Lobbyists representing the bailout press endorsed cabinet censorship of the internet. News Media Canada called itself the nation's "most precious guardian" of free speech.
Lobbyists proposed the Department of Canadian Heritage extends censorship to critics who use legal but hurtful words against media.
"This is not about limiting democratic expression," Paul Deegan, CEO of News Media Canada. wrote in a submission to the Department of Canadian Heritage. "It is about protecting it and its most precious guardians, journalists. And it is about ensuring all publishers including internet intermediaries are held accountable for harmful content."
Cabinet has said it will reintroduce Bill C-36, An Act To Amend The Criminal Code that lapsed in the last Parliament. C-36 would ban legal online content "likely to foment detestation or vilification of an individual or group" under threat of $70,000 fines or house arrest,
News Media Canada endorsed the censorship bill, reported Blacklocks. "As a business, the news publishing industry remains under threat from the unregulated and unchecked social media and other online communication service providers," wrote CEO Deegan, formerly a lobbyist for Canadian National Railway Company.
Deegan said the bailout press faces "harassment," "defamation," and "threats" but provided no examples. "Our journalists including female and Black, Indigenous and people of colour journalists and our customers face online harm," he wrote.
The media lobby cited a 2020 UNESCO study Online Violence Against Women Journalists. The study described harassment of reporters in countries like Argentina, Brazil, Mexico and Nigeria. Canada was not mentioned.
"We recommend the Government of Canada explicitly recognize online threats to journalists directly into the Act," wrote Deegan. "Journalists should be afforded 'exceptional recourse' to online threats. News Media Canada submits online platforms should act upon reports of harassment from news publishers and journalists within 24 hours."
News Media Canada in 2019 successfully lobbied Parliament for amendments to the Income Tax Act that created a $595 million press bailout fund. Media approved by cabinet are entitled to payroll rebates of up to $13,750 per newsroom employee and 15 percent tax credits for subscribers.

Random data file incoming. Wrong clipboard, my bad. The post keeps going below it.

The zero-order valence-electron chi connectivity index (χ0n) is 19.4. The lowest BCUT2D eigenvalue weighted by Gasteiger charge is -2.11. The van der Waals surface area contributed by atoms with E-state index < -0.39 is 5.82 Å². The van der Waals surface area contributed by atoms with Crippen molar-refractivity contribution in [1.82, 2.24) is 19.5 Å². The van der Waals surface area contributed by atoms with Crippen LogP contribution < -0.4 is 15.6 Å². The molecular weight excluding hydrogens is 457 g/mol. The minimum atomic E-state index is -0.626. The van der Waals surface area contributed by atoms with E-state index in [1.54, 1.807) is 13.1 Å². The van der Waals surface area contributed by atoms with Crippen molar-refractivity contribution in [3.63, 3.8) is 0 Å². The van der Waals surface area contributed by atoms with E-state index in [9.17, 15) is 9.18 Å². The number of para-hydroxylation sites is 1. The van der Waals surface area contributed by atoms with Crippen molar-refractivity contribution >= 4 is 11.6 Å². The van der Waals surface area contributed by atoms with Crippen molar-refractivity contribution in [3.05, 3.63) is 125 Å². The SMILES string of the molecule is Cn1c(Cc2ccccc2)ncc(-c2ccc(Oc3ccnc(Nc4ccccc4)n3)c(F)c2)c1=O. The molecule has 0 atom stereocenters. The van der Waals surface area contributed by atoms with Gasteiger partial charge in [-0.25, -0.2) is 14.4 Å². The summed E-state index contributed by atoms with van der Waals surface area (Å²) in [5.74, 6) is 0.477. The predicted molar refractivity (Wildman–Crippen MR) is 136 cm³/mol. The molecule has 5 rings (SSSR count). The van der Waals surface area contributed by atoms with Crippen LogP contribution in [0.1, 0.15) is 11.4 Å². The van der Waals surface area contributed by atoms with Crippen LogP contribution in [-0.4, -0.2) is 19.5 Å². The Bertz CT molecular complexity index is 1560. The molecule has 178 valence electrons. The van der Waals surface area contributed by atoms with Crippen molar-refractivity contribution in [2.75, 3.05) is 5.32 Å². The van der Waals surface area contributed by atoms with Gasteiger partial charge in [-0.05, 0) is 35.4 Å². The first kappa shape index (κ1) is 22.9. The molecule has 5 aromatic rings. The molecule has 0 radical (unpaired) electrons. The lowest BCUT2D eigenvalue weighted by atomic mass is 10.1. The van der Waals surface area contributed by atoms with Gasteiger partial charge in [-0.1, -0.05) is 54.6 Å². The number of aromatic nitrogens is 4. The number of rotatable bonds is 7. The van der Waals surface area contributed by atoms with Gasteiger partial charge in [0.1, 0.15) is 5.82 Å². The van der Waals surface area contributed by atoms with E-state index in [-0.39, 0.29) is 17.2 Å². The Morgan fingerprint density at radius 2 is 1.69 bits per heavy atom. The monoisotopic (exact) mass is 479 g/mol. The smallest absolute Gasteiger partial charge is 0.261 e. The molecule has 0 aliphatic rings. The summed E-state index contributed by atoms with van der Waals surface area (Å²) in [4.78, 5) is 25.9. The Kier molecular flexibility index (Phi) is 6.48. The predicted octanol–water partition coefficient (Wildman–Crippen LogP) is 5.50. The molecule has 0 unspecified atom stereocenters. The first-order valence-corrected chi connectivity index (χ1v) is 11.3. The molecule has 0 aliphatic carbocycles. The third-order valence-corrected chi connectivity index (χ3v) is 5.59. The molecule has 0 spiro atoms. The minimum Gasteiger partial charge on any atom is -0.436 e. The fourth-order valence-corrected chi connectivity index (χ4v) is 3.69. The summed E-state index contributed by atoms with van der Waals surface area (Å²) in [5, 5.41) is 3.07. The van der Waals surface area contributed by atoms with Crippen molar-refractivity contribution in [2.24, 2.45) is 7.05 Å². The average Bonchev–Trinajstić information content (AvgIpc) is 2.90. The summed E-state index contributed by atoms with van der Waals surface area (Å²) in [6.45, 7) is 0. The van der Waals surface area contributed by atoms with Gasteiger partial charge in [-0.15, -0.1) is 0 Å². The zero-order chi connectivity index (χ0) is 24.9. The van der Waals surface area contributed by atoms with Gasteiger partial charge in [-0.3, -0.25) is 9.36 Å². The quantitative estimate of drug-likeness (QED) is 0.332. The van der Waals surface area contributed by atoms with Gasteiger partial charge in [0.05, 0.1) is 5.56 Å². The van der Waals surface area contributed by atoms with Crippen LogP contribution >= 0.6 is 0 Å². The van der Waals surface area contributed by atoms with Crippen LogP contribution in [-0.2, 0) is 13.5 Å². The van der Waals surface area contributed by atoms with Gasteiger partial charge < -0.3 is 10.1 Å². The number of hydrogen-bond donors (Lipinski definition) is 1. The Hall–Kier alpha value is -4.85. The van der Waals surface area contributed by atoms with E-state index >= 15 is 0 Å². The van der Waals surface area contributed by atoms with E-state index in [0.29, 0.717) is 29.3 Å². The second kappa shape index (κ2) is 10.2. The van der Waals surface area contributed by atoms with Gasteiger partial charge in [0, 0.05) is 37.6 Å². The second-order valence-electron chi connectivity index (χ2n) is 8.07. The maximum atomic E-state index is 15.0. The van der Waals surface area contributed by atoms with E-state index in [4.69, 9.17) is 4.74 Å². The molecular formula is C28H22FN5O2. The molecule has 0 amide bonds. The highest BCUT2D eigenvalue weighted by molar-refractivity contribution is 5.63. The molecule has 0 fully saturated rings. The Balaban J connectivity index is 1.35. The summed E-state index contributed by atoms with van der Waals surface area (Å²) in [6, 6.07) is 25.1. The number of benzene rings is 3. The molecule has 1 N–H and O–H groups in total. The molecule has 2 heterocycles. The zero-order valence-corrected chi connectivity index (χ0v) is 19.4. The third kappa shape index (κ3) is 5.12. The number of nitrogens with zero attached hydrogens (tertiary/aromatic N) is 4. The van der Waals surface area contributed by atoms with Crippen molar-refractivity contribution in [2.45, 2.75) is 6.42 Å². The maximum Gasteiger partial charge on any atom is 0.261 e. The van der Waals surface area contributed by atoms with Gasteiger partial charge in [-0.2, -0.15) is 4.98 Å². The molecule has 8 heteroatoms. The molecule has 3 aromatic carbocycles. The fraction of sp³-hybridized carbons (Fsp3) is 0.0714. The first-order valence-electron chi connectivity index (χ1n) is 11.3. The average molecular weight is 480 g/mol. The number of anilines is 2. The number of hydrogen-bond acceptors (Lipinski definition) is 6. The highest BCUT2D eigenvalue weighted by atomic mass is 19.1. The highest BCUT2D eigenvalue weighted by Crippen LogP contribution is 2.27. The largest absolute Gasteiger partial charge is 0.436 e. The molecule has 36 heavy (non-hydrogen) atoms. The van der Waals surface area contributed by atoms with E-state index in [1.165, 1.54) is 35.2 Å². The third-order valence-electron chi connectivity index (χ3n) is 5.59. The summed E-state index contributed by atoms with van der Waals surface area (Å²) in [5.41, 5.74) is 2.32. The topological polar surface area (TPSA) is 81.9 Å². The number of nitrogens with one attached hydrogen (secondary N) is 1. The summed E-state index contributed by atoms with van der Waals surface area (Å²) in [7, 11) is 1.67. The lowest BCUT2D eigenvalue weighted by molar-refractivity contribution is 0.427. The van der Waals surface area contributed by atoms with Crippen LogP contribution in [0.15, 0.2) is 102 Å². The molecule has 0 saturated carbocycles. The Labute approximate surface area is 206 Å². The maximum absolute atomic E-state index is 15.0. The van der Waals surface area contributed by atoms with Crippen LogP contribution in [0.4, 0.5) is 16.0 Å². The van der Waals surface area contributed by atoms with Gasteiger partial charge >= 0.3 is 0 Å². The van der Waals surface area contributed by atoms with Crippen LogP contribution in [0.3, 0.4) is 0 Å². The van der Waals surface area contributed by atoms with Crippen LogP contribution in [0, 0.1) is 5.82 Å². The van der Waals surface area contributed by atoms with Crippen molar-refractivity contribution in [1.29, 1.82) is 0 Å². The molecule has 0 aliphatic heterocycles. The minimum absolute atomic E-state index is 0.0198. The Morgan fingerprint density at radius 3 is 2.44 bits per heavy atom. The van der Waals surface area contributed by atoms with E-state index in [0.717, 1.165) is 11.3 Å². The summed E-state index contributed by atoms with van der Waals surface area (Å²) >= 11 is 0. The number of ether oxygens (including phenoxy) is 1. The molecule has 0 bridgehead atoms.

Cabinet initially rejected the press bailout in 2017. "Our approach will not be to bail out industry models that are no longer viable," said then-Heritage Minister Melanie Joly.
However, News Media Canada received the bailout after hiring lobbyist Isabel Metcalfe, a campaign fundraiser for Infrastructure Minister Catherine McKenna. Access To Information records showed Metcalfe held 79 separate meetings on the publishers' behalf, including closed-door conferences with political aides in the Prime Minister's Office.
The Canadian Heritage Ministry admitted a half-billion-dollar bailout to media, and other newspapers did not create jobs as promised.
Despite the massive subsidy, staff counted a continued net loss of thousands of jobs. The findings contradict what publishers said, who claimed increased readership during the COVID-19 pandemic.
"The decrease in advertising revenues caused by the COVID-19 pandemic led to service reductions and newspaper closures resulting in the loss of more than 2500 jobs," said a briefing note Improving Federal Support For Journalism. The department said it knew of "the hiring of 342 journalists" but only because the bailout subsidized 100 percent of wages under a $50 million Local Journalism Initiative.
Forty-one daily newspapers have disappeared in recent years, and 10,000 jobs have been lost, indicating a "crisis" for the struggling industry.